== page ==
The Only Ways Nutritionists Will Eat a Bagel

by in Food & Nutrition Experts, February 12, 2017

Think nutritionists don’t eat carb-filled bagels? Think again! As all foods fit into a healthy eating plan — in moderation, of course — I got the inside scoop (pun intended!) on how 9 nutritionists from around the country love make eating bagels part of their well-balanced diet.

The Scoopers

“When I eat bagels (which are not often) I definitely scoop them! By getting rid of the dough, I am saving some extra calories. I always order whole wheat for added fiber and put some almond butter and a little all-natural jelly on it. It’s a yummy, satisfying and filling!”

Ilyse Schapiro MS, RDN, co-author of “Should I Scoop Out My Bagel”

 

“My usual bagel choice is a whole wheat everything bagel. Once sliced, I pull out the inside doughy part, which eliminates some of the bread but gives room to add a lot of good vegetables and protein. First I put on some cream cheese, followed by capers and crumbled hard-boiled egg – the “moat” keeps all these goodies in and the cream cheese sort of locks them in place. Then on top I put lox, sliced tomatoes, and sliced cucumbers. Voila! A bagel full of great protein and vegetables. Other good additions or swaps include grated carrots, vegetable cream cheese, and peppers.” 

–Abbie Gellman, MS, RD, CDN, is a New York City-based registered dietitian and chef and owner of Culinary Nutrition Cuisine.

 

“I’m a bagel scooper. I’d much rather have room for extra filling and balance my meal to feature fewer carbs. I start with a whole wheat or oat bran bagel, truly because I prefer the taste as well as the nutritional boost. My fave is a bit of veggie cream cheese, smoked salmon, tomato, onion and a small amount of whitefish salad if it’s available.”

–Lauren Harris-Pincus, MS, RDN, owner of Nutrition Starring YOU.

 

The Fueling Bagel

“One of my top favorite whole grain bagel toppings is Greek yogurt, chia seeds, blackberries and mint.  This powerful combination adds protein, essential fatty acids, fiber, probiotics and vitamin C. This is a perfect meal to start off your day with a ton of energy.”

Jim White RDN, ACSM EX-P, Owner of Jim White Fitness & Nutrition Studios.

 

“As a runner, bagels are one of my favorite ways to fuel during training. I grab a small or medium whole wheat bagel and add peanut butter and jelly. The combination of carbohydrates, plus a bit of protein and fat from the peanut butter, help me maintain energy during and after my long runs. Bagels aren’t a super high fiber food, which means it’s gentle on my gastric system as opposed to other foods that can cause stomach issues during intense exercise.”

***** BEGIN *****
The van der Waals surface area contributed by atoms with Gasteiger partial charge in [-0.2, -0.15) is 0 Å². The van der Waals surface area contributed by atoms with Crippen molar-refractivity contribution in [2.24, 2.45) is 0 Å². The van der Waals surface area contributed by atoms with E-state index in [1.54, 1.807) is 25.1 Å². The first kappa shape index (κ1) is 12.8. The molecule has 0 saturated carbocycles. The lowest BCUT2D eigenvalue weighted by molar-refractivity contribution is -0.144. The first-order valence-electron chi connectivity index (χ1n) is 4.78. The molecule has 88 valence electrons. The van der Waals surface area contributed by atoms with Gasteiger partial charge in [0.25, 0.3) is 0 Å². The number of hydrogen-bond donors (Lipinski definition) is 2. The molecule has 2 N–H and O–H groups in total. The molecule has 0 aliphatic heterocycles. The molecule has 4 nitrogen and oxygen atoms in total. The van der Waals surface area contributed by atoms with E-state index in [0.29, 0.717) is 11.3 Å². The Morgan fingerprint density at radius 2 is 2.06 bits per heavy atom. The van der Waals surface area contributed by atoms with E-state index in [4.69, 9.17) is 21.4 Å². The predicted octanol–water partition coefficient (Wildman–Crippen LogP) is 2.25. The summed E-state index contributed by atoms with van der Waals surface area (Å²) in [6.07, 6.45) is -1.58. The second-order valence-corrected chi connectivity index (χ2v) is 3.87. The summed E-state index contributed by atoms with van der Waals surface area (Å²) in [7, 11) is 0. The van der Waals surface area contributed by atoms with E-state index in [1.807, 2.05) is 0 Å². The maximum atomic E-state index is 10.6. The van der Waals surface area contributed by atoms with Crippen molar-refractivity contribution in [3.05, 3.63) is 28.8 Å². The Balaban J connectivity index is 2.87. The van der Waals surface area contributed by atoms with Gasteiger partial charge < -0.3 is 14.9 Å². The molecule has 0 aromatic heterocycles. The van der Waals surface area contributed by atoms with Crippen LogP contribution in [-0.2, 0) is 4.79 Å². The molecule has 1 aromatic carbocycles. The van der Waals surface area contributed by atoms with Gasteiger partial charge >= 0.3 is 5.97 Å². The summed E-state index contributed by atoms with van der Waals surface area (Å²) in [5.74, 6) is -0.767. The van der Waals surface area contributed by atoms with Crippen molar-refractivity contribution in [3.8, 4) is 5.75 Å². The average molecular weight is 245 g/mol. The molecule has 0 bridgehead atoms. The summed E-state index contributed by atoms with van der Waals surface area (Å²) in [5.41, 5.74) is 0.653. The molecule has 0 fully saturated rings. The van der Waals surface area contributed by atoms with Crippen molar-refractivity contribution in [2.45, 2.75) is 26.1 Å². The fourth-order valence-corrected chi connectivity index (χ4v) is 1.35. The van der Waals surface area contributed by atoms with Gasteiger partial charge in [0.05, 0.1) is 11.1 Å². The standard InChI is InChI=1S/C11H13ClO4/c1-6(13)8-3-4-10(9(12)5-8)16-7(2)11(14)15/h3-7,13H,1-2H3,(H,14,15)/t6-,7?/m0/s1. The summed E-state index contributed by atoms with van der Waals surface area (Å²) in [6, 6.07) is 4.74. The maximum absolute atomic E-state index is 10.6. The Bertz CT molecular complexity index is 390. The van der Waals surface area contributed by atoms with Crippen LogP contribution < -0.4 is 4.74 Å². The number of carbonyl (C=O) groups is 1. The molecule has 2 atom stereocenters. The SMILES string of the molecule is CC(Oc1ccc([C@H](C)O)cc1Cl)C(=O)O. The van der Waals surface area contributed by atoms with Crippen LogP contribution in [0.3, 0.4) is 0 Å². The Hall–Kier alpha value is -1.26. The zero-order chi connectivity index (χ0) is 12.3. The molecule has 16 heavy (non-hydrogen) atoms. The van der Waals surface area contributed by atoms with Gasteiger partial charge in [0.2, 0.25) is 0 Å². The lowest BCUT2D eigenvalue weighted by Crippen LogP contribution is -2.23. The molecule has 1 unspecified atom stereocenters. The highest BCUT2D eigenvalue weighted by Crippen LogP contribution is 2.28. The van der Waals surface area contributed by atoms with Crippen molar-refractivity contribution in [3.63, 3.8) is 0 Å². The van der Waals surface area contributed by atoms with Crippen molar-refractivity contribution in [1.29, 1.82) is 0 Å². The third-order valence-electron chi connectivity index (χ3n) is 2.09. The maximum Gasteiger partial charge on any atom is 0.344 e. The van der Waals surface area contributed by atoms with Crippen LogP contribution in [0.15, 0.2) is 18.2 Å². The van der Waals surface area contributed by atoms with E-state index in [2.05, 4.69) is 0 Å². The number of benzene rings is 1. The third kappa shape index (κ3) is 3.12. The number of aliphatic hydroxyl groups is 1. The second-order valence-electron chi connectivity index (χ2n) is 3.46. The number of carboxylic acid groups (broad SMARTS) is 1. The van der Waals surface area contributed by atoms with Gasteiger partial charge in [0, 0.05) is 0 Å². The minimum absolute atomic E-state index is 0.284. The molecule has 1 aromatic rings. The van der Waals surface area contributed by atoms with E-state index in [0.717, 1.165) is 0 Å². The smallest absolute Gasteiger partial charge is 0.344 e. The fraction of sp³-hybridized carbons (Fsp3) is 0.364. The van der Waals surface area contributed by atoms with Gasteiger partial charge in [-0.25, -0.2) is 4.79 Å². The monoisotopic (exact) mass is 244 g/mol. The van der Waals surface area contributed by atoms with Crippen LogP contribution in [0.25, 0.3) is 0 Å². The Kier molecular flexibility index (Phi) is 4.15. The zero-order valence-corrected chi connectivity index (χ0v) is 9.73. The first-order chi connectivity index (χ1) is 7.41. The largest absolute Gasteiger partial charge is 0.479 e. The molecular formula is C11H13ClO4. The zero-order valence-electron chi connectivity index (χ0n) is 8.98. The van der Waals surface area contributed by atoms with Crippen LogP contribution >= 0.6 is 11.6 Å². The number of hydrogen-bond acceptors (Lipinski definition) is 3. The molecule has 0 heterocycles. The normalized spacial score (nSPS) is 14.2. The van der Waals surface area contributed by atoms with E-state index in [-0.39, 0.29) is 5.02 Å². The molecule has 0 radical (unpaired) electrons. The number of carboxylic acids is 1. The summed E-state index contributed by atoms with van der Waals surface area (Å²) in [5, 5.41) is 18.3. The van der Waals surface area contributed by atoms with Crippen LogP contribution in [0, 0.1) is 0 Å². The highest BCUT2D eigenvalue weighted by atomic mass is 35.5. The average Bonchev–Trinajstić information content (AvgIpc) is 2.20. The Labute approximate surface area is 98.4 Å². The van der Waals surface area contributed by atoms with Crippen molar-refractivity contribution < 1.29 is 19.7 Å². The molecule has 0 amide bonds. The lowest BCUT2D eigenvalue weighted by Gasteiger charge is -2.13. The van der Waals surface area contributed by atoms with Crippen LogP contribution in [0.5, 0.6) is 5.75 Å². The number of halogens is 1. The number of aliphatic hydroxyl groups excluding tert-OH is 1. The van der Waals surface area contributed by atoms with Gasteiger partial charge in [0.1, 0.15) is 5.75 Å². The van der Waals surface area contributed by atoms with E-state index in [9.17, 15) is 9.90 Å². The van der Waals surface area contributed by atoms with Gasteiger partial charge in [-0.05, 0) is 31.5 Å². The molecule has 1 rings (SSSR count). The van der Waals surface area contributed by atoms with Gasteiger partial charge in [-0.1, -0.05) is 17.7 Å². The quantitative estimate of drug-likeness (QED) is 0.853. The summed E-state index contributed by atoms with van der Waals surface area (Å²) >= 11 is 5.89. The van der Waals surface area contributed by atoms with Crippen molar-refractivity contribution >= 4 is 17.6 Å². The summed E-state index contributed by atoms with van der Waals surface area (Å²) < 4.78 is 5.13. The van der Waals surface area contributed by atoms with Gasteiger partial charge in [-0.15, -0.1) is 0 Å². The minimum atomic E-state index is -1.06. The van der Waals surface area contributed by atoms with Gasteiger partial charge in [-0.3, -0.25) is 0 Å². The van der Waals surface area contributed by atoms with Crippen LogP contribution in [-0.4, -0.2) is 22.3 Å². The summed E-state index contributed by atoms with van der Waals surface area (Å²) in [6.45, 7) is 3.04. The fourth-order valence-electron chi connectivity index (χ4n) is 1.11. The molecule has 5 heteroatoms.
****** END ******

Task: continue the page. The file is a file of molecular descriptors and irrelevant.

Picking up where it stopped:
–Cara Harbstreet, MS, RD, LD of Street Smart Nutrition.

 

The DIY Bagel

“I recently made homemade bagels (boiled then baked!) and wish I had a few hours built into each day just for bagel-making they’re SO good! I love slathering a bagel with an almond or cashew based cream cheese substitute, mashed avocado, or plain cream cheese and topping with a thick slice of tomato, red onion, smoked salmon, and capers. I usually stick with half a bagel and pile the toppings high.”

–Willow Jarosh, MS, RD co-owner of C&J Nutrition.

 

The New York Bagel

“Being originally from New York City, I grew up eating bagels. My favorite way to eat them is with a thin layer of schmear (full fat, thank you very much!), an egg for protein and piled high with veggies like cucumber, tomato and sprouts! Since my mornings are jam-packed between getting my baby ready for the day and seeing back-to-back clients, this bagel breakfast keeps me full till the afternoon!”

–Jessica Spiro, RD of Jessica Spiro Nutrition.

 

The Half Bagel

“I don’t indulge in my bagel craving too often, but when I do I switch it up by adding protein and fiber. Since bagels are typically made with refined wheat flour and are very dense, I reach for a whole grain bagel and only enjoy half. I steer away from the typical cream cheese topping and add protein-rich skyr instead. Skyr is an Icelandic dairy product similar to Greek yogurt, but not as tart. I then add lox, tomato and onion.” 

–Kathy Siegel, MS, RDN Nutrition Communications Consultant for Triad to Wellness

 

I stick with the whole grain kind, preferably one that’s loaded with seeds and grains. I cut it horizontally so that one half is larger than the other and then I toast it. I spread 1 tablespoon natural peanut butter on the larger half and then top it with smashed frozen raspberries and a drizzle of honey. That is my half. I do the same with the other, smaller half, using less of all of the same ingredients and that is my 4-year old’s half!”
–Culinary dietitian Sara Haas RDN, LDN.

 

Toby Amidor, MS, RD, CDN, is a registered dietitian and consultant who specializes in food safety and culinary nutrition. She is the author of The Greek Yogurt Kitchen: More Than 130 Delicious, Healthy Recipes for Every Meal of the Day.

*This article was written and/or reviewed by an independent registered dietitian nutritionist.

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